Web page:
Building on the sustainable and integrated approach

Through the ENERPAT project and the rehabilitation of the demonstrator building, the Grand Cahors Agglomeration wishes to develop a regional cluster on its territory, on the theme of the rehabilitation of historic buildings. It is a collective approach that brings together various actors in the fields of vocational training, research, construction and historical preservation, among others, from the creation of the cluster to its operation.

ENERPAT is fully committed to achieving the objectives set by the Occitanie Region, which wants to become the first energy-positive region in Europe. The project is also part of the Cahors, the Heart of the Agglomeration urban strategy, whose goal is to rebuild a vibrant city center, welcoming new inhabitants and diverse economic activities in a preserved, modernized and secure environment.

Based on a participatory approach

The project is innovative in its methodology that promotes a shared approach among all stakeholders involved in construction to develop territorial value chain around the eco-renovation of historical buildings. Workshops were held before the start of the renovation with various actors (craftsmen, project manager, programmers, laboratory) to collectively select the materials to be tested. Site visits with artisans will be organized in Spring 2019.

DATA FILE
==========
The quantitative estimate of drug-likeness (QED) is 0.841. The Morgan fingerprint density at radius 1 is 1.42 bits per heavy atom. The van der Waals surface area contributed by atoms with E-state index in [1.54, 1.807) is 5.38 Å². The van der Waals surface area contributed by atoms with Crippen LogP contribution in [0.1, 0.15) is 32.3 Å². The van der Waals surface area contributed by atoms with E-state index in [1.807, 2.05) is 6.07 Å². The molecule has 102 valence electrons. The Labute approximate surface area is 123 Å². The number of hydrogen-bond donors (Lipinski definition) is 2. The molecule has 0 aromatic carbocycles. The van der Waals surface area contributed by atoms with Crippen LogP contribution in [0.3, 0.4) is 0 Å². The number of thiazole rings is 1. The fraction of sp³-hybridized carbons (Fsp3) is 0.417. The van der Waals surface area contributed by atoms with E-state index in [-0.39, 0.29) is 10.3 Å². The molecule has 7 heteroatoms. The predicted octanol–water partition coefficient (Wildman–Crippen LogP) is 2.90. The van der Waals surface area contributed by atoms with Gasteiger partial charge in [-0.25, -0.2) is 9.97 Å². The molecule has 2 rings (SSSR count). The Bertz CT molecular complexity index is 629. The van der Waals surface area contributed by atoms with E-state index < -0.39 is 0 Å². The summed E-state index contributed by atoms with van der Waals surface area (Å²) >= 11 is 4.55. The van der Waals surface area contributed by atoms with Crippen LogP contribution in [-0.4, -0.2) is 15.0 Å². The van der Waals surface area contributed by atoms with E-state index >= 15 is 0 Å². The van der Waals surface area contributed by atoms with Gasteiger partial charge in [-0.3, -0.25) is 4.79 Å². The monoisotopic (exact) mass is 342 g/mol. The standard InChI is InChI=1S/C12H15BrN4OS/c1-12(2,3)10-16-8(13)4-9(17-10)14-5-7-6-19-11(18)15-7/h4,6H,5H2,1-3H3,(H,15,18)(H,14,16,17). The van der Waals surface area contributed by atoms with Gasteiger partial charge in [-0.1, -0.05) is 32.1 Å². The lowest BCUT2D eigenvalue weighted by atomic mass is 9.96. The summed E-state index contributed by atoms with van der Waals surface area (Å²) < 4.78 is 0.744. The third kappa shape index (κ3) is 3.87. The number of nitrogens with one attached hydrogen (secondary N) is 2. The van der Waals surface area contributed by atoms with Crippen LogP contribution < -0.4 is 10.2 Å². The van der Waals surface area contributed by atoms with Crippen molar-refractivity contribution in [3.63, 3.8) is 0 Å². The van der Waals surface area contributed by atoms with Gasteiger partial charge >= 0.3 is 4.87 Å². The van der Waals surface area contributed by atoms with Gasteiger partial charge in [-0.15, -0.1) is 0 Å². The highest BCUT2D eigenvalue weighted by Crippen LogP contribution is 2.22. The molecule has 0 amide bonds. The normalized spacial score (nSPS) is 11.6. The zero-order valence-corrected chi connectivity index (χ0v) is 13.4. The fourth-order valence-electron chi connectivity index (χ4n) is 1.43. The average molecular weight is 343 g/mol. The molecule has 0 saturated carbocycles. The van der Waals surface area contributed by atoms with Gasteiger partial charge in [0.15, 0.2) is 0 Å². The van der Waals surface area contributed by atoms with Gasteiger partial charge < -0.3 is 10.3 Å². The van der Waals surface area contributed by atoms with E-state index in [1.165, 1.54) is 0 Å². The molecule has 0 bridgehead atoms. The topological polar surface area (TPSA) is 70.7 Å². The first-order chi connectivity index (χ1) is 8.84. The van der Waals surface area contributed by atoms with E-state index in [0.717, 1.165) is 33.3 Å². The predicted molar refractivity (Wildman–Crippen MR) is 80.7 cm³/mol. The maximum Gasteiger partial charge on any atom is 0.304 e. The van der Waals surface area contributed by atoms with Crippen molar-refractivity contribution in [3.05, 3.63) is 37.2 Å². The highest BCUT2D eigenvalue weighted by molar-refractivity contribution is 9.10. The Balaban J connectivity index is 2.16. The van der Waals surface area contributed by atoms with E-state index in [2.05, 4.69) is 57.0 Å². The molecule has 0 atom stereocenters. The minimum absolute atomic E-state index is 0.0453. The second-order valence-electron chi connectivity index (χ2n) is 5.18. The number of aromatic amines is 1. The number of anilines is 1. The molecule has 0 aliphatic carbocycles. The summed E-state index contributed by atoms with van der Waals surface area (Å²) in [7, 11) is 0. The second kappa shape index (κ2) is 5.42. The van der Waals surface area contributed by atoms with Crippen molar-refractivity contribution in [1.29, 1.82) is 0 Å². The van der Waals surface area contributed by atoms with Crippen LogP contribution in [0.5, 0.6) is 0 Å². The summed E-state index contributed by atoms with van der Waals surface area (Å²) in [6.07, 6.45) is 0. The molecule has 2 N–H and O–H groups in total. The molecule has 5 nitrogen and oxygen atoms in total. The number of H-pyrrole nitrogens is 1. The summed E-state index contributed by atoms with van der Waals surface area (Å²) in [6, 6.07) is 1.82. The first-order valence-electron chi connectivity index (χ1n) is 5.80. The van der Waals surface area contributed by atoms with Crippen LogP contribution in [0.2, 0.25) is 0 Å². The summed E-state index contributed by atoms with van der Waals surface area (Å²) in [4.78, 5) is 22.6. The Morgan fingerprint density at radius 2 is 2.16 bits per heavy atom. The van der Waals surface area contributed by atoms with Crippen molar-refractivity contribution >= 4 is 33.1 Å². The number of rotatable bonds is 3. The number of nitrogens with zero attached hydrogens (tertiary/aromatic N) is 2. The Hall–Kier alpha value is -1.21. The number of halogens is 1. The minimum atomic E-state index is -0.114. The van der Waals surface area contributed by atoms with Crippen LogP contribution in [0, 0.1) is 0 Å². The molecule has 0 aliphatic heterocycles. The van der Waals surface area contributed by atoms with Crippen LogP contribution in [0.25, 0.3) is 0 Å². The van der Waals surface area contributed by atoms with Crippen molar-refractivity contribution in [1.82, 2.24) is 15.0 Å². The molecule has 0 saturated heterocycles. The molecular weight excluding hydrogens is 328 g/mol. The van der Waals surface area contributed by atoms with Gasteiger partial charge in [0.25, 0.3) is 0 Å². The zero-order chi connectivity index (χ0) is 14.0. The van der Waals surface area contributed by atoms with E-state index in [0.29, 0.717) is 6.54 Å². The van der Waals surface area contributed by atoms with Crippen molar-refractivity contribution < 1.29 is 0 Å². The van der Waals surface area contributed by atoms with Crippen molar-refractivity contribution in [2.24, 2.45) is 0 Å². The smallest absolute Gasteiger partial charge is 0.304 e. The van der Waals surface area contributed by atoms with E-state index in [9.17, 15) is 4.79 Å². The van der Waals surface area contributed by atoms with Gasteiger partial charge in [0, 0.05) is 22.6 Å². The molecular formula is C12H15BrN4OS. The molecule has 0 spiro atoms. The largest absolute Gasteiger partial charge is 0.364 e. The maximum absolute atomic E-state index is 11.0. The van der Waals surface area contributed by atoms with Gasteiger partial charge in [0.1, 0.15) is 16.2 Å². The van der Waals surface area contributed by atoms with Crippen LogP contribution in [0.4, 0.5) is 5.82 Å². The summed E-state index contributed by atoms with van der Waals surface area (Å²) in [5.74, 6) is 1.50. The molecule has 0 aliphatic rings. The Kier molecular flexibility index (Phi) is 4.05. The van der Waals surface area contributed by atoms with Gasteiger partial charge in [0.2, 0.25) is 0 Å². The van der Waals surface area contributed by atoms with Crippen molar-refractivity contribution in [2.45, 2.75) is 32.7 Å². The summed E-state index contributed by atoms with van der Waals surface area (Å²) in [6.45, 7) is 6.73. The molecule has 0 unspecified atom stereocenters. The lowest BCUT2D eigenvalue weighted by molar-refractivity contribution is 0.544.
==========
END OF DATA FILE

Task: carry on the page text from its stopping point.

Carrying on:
In addition, future occupants will be involved in the project. Residents will be interviewed regularly concerning their comfort and the quality of their housing. The aim is to integrate their point of view on the ease of housing maintenance, accessibility, services, comfort (hygroscopic, acoustic).

What difference has it made? How did the result indicator shift?

The renovation is still in progress.

By combining the two small buildings, the new building will offer larger and more comfortable living spaces. The project will reconstruct a large medieval arch on the ground floor on Saint James Street to open the building on the street and bring light inside. The top floor will be an opportunity to open the living spaces onto a view of the rooftops of Cahors.

Why should other EU cities use it?

The aim of the ENERPAT project is to propose a set of recommendations for eco-renovation techniques and energy-efficient materials that are both architecturally and economically adapted to the renovation of residential buildings in historic centers.

The results of this project, as well as the recommendations that will be made following the experiments, will be communicated in order to promote their replication. The cities of the SUDOE space (South West Europe), confronted with the same heritage issues as Cahors, Vitoria and Porto, may be interested in carrying out similar experimentation and renovation procedures.

Key Facts and Figures:

Start and end dates of case example: September 2018 to summer 2019.

Date of preparation of this case example: 2018

Who prepared the case example: ENERPAT local technical team – Grand Cahors Agglomeration

Budget:

Public aids allows the project to be financed up to 80%

Extra information and hyperlinks

https://www.ladepeche.fr/article/2018/10/22/2893050-une-maison-experimentale-de-l-eco-renovation.html

https://www.ladepeche.fr/article/2018/06/04/2810680-un-chantier-test-en-matiere-d-eco-restauration.html